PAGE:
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Like growing up, so are the gardens of our lives

In my life, I have been lucky to experience city gardens, country gardens and suburban gardens.

I'm always reminded of this, whether I'm relishing the first weeks of spring or sailing headfirst into summer.

My first garden growing up was at a house in a small city. The trees were mature, the soil rich and the house brown with white trim. Out front, we had a porch and white window boxes bursting with red geraniums. In the back, rhubarb grew in a bed behind the house and an above-ground pool was sandwiched between our detached garage and that of our neighbors.

Assorted flowering shrubs separated the properties, with something always in bloom. The man next door grew magnificent roses along his driveway. He often invited me over to select one to put in a vase in my bedroom.

From there we moved to the suburbs where the lawn stretched up to the house. Landscaping was minimal. Gardening quickly became my mother's passion. Lawn maintenance, my father's obsession.

His neatly edged lawn may have been the sharpest on the block but, quite frankly, in that place and at that time, he had plenty of competition.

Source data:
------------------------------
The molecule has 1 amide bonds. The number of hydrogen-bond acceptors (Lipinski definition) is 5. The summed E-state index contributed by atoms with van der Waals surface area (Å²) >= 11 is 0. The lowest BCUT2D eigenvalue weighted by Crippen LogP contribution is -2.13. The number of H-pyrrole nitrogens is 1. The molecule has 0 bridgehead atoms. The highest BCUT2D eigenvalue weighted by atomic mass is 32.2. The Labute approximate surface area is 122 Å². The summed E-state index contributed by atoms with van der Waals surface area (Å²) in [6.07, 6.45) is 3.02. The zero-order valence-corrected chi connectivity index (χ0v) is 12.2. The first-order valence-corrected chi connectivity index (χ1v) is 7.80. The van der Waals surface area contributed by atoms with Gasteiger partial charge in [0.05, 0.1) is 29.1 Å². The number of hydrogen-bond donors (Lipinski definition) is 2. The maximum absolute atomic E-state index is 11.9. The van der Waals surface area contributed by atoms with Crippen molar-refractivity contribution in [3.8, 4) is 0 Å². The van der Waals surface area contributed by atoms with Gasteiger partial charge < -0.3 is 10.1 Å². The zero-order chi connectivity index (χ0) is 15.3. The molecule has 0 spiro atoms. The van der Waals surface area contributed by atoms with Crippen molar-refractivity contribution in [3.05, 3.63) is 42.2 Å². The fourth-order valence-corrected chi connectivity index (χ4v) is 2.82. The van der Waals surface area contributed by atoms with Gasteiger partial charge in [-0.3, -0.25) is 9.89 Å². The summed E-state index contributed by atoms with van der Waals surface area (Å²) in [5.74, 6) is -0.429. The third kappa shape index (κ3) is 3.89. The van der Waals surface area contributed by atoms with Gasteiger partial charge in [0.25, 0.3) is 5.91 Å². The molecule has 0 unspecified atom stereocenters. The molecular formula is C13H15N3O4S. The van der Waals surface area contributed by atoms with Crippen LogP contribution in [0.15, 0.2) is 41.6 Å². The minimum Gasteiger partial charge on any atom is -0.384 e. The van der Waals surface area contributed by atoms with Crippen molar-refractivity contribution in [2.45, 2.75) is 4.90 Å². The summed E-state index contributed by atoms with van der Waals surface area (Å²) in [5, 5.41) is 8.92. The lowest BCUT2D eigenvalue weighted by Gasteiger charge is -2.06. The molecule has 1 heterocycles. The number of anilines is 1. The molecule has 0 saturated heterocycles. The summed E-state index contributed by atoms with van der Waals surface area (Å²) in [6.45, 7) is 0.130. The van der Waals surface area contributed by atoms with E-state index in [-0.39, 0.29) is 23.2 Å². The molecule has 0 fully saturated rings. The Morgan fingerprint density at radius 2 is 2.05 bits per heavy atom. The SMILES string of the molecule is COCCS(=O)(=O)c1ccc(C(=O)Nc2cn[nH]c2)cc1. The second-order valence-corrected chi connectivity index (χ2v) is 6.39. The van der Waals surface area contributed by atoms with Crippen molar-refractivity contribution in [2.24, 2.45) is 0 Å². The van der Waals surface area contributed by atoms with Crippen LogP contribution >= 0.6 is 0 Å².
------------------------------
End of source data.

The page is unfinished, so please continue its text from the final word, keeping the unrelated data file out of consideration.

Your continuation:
The amount of lawn grew smaller as my mother's garden beds grew bigger and bigger. Men may have been walking on the moon back then, but my mother's feet were firmly planted on the ground. Covered in peat moss.

Loads of topsoil were regularly delivered and spread. Gardening books piled up. Trees, shrubs, perennials and annuals went into the ground. All the neighbors were doing this back then. No homeowner dreamed of cranking up a gas-powered lawn mower too early in the morning, too late in the evening, at dinner time and certainly not during cocktail hour.

Indeed, at the end of the day, my parents and the neighbors they were getting to know would gather on one of the patios and toast their hard work.

I also became familiar with a country garden. When we visited my aunt, uncle and cousins and corn-on-the-cob was on the menu, the corn wasn't picked until the water was put on the stove to boil. That is how fresh it was.

When I was old and strong enough to push a human-powered mower, I would return to that first garden of mine where my grandmother still lived -- now joined by her sister, who was also widowed.

I would push that mower twice -- maybe three times -- up and down that 40-foot-wide lot before the two of them would tell me to take a break.

"Come on up and have some lemonade!" they would call from the porch. Or, better still, some ice cream. It could be 10 in the morning, mind you.

Yes, these memories come back to me as we prepare to set up the patio and porch, draw up some gardening goals and dig our hands into the soil.

I wonder if anyone plants rhubarb anymore?